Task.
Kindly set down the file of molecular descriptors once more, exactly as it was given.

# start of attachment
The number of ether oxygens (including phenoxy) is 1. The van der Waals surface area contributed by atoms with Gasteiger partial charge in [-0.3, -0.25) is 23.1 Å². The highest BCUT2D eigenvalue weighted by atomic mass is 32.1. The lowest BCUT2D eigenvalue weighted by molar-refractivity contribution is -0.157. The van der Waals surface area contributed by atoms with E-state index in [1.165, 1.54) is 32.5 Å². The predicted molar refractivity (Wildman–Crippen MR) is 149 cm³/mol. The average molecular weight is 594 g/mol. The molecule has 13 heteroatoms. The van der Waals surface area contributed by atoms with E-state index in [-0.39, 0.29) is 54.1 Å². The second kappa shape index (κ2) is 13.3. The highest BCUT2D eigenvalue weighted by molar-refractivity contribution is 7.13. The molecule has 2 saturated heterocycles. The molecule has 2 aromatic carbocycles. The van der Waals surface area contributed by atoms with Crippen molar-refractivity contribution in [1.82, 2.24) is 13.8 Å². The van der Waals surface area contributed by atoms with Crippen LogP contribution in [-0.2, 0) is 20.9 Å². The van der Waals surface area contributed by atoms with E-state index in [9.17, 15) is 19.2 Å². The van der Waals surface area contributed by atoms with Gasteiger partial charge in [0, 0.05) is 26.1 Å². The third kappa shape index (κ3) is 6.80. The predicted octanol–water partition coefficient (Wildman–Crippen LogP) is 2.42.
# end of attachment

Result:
The number of ether oxygens (including phenoxy) is 1. The van der Waals surface area contributed by atoms with Gasteiger partial charge in [-0.3, -0.25) is 23.1 Å². The highest BCUT2D eigenvalue weighted by atomic mass is 32.1. The lowest BCUT2D eigenvalue weighted by molar-refractivity contribution is -0.157. The van der Waals surface area contributed by atoms with E-state index in [1.165, 1.54) is 32.5 Å². The predicted molar refractivity (Wildman–Crippen MR) is 149 cm³/mol. The average molecular weight is 594 g/mol. The molecule has 13 heteroatoms. The van der Waals surface area contributed by atoms with E-state index in [-0.39, 0.29) is 54.1 Å². The second kappa shape index (κ2) is 13.3. The highest BCUT2D eigenvalue weighted by molar-refractivity contribution is 7.13. The molecule has 2 saturated heterocycles. The molecule has 2 aromatic carbocycles. The van der Waals surface area contributed by atoms with Crippen molar-refractivity contribution in [1.82, 2.24) is 13.8 Å². The van der Waals surface area contributed by atoms with Crippen LogP contribution in [-0.2, 0) is 20.9 Å². The van der Waals surface area contributed by atoms with E-state index in [9.17, 15) is 19.2 Å². The van der Waals surface area contributed by atoms with Gasteiger partial charge in [0, 0.05) is 26.1 Å². The third kappa shape index (κ3) is 6.80. The predicted octanol–water partition coefficient (Wildman–Crippen LogP) is 2.42.